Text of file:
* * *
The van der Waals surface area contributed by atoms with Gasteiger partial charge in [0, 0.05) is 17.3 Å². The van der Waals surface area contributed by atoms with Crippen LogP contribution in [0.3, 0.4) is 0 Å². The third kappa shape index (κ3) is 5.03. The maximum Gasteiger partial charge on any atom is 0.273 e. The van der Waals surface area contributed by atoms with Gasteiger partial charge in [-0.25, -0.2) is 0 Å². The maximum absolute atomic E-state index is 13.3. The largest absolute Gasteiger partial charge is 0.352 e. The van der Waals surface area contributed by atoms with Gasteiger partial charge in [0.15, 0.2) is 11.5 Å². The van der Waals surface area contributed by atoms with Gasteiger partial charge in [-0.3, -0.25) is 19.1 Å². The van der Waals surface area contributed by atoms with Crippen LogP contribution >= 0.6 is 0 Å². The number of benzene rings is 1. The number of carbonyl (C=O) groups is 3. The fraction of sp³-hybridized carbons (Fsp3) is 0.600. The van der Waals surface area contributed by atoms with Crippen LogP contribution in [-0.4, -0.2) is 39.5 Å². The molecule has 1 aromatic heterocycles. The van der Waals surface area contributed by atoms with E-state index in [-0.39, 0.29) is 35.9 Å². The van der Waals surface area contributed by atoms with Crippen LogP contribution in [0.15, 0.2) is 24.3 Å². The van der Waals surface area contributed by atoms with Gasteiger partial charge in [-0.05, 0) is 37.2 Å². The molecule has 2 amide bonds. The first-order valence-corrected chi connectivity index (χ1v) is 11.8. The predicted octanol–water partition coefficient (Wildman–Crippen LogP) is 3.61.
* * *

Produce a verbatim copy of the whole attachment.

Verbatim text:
The van der Waals surface area contributed by atoms with Gasteiger partial charge in [0, 0.05) is 17.3 Å². The van der Waals surface area contributed by atoms with Crippen LogP contribution in [0.3, 0.4) is 0 Å². The third kappa shape index (κ3) is 5.03. The maximum Gasteiger partial charge on any atom is 0.273 e. The van der Waals surface area contributed by atoms with Gasteiger partial charge in [-0.25, -0.2) is 0 Å². The maximum absolute atomic E-state index is 13.3. The largest absolute Gasteiger partial charge is 0.352 e. The van der Waals surface area contributed by atoms with Gasteiger partial charge in [0.15, 0.2) is 11.5 Å². The van der Waals surface area contributed by atoms with Gasteiger partial charge in [-0.3, -0.25) is 19.1 Å². The van der Waals surface area contributed by atoms with Crippen LogP contribution >= 0.6 is 0 Å². The number of benzene rings is 1. The number of carbonyl (C=O) groups is 3. The fraction of sp³-hybridized carbons (Fsp3) is 0.600. The van der Waals surface area contributed by atoms with Crippen LogP contribution in [-0.4, -0.2) is 39.5 Å². The molecule has 1 aromatic heterocycles. The van der Waals surface area contributed by atoms with E-state index in [-0.39, 0.29) is 35.9 Å². The van der Waals surface area contributed by atoms with Crippen LogP contribution in [0.15, 0.2) is 24.3 Å². The van der Waals surface area contributed by atoms with Gasteiger partial charge in [-0.05, 0) is 37.2 Å². The molecule has 2 amide bonds. The first-order valence-corrected chi connectivity index (χ1v) is 11.8. The predicted octanol–water partition coefficient (Wildman–Crippen LogP) is 3.61.